Windows hibernation problems – solved!

Do you use the hibernation feature of Windows? Ever had any problems with it? I suspect that the answers to these two questions generally are the same…

Firstly, if you’re using Windows XP and have more than 2 GB of RAM, it doesn’t work. Fortunately there’s a fix. For more info, see here.

Secondly, you’re likely to have run into a host of other problems. My experiences include:

  • Hibernation works, but the computer is immediately awakened
  • Instead of hibernating, the computer is turned off
  • Instead of hibernating, I’m logged out to the welcome screen

All these are extremely irritating, of course. Fortunately I’ve found a solution to all my problems so far, namely a little known but excellent free tool called MCE Standby tool (MST) that helps you configure the hibernation options. If you have similar problems to mine, give it a go!

When you install the tool, it puts a small, green “power” icon in the system tray:

To configure the hibernation options, right-click the system tray icon, and the main window is displayed:

To fix my two last problems above, I changed Selected sleep state to “S3”, restarted the computer (might be unnecessary) and then changed back to “S4”. Voilá, problems gone.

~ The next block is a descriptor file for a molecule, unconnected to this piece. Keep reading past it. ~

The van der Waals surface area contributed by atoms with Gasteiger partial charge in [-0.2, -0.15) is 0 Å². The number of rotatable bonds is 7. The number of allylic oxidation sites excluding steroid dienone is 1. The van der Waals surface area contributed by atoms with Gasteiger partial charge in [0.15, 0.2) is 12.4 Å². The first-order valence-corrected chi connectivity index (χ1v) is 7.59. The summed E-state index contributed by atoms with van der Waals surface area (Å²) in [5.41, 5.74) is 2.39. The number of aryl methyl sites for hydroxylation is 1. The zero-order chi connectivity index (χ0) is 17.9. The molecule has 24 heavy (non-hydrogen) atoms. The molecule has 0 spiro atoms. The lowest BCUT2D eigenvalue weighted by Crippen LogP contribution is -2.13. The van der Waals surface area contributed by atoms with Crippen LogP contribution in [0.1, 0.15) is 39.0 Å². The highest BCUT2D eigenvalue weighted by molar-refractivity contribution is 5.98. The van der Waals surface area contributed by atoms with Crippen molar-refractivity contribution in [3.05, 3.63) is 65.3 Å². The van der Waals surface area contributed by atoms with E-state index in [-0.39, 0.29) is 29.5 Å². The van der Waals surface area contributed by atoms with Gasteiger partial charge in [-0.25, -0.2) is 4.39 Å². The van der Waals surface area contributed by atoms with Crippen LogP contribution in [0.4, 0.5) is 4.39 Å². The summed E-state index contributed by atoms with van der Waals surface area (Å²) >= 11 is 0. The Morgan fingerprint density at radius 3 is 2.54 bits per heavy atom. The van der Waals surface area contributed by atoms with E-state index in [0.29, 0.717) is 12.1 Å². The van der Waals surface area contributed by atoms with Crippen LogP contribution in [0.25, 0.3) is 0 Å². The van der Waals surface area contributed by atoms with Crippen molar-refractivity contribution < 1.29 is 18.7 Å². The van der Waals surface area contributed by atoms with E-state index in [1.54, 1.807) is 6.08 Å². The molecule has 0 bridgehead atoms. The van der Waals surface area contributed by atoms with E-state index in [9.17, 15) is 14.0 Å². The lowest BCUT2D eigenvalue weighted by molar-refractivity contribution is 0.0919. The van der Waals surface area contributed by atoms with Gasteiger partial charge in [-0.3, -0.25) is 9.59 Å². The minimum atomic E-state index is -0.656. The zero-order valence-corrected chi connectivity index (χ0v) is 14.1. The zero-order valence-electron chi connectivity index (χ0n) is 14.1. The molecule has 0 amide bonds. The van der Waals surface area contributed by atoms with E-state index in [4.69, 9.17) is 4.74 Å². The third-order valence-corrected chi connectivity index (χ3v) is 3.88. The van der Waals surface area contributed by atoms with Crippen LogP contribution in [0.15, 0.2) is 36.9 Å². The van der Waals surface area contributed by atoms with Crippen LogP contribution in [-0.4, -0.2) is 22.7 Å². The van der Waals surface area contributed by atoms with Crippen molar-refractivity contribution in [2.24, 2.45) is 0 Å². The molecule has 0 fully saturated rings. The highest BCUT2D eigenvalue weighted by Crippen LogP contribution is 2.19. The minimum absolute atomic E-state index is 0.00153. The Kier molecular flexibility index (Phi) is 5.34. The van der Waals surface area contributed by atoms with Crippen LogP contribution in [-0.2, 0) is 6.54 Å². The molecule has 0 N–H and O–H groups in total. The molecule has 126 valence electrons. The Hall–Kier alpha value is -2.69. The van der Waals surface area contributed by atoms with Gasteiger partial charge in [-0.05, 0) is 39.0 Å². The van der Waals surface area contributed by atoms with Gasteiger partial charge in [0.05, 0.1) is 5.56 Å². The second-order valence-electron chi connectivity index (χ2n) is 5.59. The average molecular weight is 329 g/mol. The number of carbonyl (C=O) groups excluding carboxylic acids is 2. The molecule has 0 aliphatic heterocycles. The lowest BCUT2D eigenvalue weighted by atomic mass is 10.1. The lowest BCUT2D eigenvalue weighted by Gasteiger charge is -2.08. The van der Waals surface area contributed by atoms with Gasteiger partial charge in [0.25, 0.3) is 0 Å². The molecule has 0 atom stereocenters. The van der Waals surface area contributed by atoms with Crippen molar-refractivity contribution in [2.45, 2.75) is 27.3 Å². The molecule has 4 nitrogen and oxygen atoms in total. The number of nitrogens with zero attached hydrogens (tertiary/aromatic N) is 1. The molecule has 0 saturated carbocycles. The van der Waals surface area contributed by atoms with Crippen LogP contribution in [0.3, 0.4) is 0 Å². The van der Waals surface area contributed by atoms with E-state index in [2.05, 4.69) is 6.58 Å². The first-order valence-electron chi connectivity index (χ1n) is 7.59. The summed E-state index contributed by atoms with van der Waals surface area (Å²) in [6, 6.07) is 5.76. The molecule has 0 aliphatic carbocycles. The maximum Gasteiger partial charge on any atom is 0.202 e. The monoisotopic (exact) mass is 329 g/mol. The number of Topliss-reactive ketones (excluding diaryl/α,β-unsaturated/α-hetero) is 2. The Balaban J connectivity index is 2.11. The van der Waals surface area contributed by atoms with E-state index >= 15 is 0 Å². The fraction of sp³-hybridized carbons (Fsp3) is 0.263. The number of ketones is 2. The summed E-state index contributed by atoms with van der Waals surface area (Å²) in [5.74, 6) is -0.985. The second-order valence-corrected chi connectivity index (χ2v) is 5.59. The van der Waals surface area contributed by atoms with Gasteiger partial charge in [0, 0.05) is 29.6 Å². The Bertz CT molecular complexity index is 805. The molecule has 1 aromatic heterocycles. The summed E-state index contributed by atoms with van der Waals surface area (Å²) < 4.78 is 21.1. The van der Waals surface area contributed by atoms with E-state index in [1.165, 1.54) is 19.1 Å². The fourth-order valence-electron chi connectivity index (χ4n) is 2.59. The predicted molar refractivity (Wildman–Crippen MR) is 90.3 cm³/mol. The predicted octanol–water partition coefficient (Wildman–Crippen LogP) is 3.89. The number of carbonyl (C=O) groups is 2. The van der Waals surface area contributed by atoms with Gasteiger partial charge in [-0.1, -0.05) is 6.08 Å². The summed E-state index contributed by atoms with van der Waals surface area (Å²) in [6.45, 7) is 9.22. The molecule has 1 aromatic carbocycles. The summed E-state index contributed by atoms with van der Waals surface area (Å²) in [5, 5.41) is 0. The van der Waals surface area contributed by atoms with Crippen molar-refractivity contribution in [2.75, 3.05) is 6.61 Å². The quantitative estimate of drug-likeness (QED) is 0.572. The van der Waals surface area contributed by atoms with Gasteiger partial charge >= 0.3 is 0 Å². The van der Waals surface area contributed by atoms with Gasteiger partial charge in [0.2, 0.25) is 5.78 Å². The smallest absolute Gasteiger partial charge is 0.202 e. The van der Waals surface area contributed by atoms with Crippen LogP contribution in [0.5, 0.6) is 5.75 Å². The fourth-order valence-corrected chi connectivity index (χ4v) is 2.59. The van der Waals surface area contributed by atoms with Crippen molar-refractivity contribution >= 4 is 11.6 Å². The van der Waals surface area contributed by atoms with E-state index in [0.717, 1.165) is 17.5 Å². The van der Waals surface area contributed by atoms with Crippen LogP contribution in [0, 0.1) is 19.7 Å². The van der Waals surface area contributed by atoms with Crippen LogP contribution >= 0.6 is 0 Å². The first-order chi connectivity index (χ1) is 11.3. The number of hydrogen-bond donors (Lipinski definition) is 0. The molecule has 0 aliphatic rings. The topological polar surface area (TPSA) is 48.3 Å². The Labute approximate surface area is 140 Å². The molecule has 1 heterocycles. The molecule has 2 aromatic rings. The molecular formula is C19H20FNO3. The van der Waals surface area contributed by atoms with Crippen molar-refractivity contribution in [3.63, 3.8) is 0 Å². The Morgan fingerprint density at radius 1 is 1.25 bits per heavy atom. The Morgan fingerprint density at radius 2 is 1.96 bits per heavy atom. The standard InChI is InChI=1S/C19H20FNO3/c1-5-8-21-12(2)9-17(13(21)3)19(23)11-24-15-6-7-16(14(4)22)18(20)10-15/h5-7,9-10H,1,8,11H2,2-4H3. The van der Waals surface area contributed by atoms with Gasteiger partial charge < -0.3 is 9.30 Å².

If you have problems with the computer awakening immediately after hibernation then it might be a USB-connected device that’s waking the computer up (a mouse, keyboard, remote control receiver, etc). To fix this, you can select which deviced should be allowed to wake the computer up and this is done in the Devices tab:

Deselect all devices you suspect to be causing problems, and no awakening should occur. For me it was my keyboard.

There are more options in the useful little tool, but these are the ones that helped me so far. Give it a try if you have similar problems!


BTW, “MCE” in the tools name stands for “Media Center Edition” indicating that hibernation problems can often be related to media systems. And indeed, many of my problems started after I installed Media Portal. My advice concerning that system is of course to keep away from it…

Retrieving the computer domain namne

This is how to retrieve the full domain name of the current computer:

public static string GetFullComputerName()
  ManagementObject cs;
  using (cs = new ManagementObject("Win32_ComputerSystem.Name='" +
      Environment.MachineName + "'"))
    return String.Format("{0}.{1}", Environment.MachineName, cs["domain"]);

To make this work, you need a reference to System.Management.dll.

The result will be something like:

If anyone has a better approach, please leave a comment 🙂